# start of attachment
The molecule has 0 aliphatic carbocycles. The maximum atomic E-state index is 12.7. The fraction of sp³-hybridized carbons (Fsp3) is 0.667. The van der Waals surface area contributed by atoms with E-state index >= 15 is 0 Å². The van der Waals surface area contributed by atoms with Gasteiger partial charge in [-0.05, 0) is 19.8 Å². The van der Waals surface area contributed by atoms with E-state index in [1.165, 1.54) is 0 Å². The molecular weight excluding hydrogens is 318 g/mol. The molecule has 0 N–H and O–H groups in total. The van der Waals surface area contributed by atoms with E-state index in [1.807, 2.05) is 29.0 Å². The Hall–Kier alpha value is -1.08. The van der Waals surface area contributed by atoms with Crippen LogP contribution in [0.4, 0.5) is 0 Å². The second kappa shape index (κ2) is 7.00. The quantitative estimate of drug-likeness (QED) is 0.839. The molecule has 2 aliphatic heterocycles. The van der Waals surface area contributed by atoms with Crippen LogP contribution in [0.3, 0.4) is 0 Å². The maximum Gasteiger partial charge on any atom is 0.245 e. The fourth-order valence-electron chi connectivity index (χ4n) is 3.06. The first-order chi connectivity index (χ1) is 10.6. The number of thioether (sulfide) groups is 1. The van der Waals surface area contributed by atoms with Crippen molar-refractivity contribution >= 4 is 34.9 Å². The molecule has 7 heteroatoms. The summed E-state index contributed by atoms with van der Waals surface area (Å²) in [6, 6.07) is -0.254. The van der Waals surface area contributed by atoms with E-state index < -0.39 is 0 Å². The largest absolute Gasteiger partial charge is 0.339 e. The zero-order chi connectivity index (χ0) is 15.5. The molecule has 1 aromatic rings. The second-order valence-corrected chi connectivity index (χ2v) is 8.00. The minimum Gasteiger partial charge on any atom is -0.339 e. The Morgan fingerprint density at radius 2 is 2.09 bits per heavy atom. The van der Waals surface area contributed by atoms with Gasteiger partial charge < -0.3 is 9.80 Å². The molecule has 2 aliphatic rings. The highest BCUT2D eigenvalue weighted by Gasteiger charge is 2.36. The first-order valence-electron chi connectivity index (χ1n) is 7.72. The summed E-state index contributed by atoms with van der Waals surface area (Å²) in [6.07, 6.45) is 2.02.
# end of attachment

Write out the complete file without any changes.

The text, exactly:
The molecule has 0 aliphatic carbocycles. The maximum atomic E-state index is 12.7. The fraction of sp³-hybridized carbons (Fsp3) is 0.667. The van der Waals surface area contributed by atoms with E-state index >= 15 is 0 Å². The van der Waals surface area contributed by atoms with Gasteiger partial charge in [-0.05, 0) is 19.8 Å². The van der Waals surface area contributed by atoms with E-state index in [1.165, 1.54) is 0 Å². The molecular weight excluding hydrogens is 318 g/mol. The molecule has 0 N–H and O–H groups in total. The van der Waals surface area contributed by atoms with E-state index in [1.807, 2.05) is 29.0 Å². The Hall–Kier alpha value is -1.08. The van der Waals surface area contributed by atoms with Crippen LogP contribution in [0.4, 0.5) is 0 Å². The second kappa shape index (κ2) is 7.00. The quantitative estimate of drug-likeness (QED) is 0.839. The molecule has 2 aliphatic heterocycles. The van der Waals surface area contributed by atoms with Crippen LogP contribution in [0.3, 0.4) is 0 Å². The maximum Gasteiger partial charge on any atom is 0.245 e. The fourth-order valence-electron chi connectivity index (χ4n) is 3.06. The first-order chi connectivity index (χ1) is 10.6. The number of thioether (sulfide) groups is 1. The van der Waals surface area contributed by atoms with Crippen molar-refractivity contribution >= 4 is 34.9 Å². The molecule has 7 heteroatoms. The summed E-state index contributed by atoms with van der Waals surface area (Å²) in [6, 6.07) is -0.254. The van der Waals surface area contributed by atoms with E-state index < -0.39 is 0 Å². The largest absolute Gasteiger partial charge is 0.339 e. The zero-order chi connectivity index (χ0) is 15.5. The molecule has 1 aromatic rings. The second-order valence-corrected chi connectivity index (χ2v) is 8.00. The minimum Gasteiger partial charge on any atom is -0.339 e. The Morgan fingerprint density at radius 2 is 2.09 bits per heavy atom. The van der Waals surface area contributed by atoms with Gasteiger partial charge < -0.3 is 9.80 Å². The molecule has 2 aliphatic rings. The highest BCUT2D eigenvalue weighted by Gasteiger charge is 2.36. The first-order valence-electron chi connectivity index (χ1n) is 7.72. The summed E-state index contributed by atoms with van der Waals surface area (Å²) in [6.07, 6.45) is 2.02.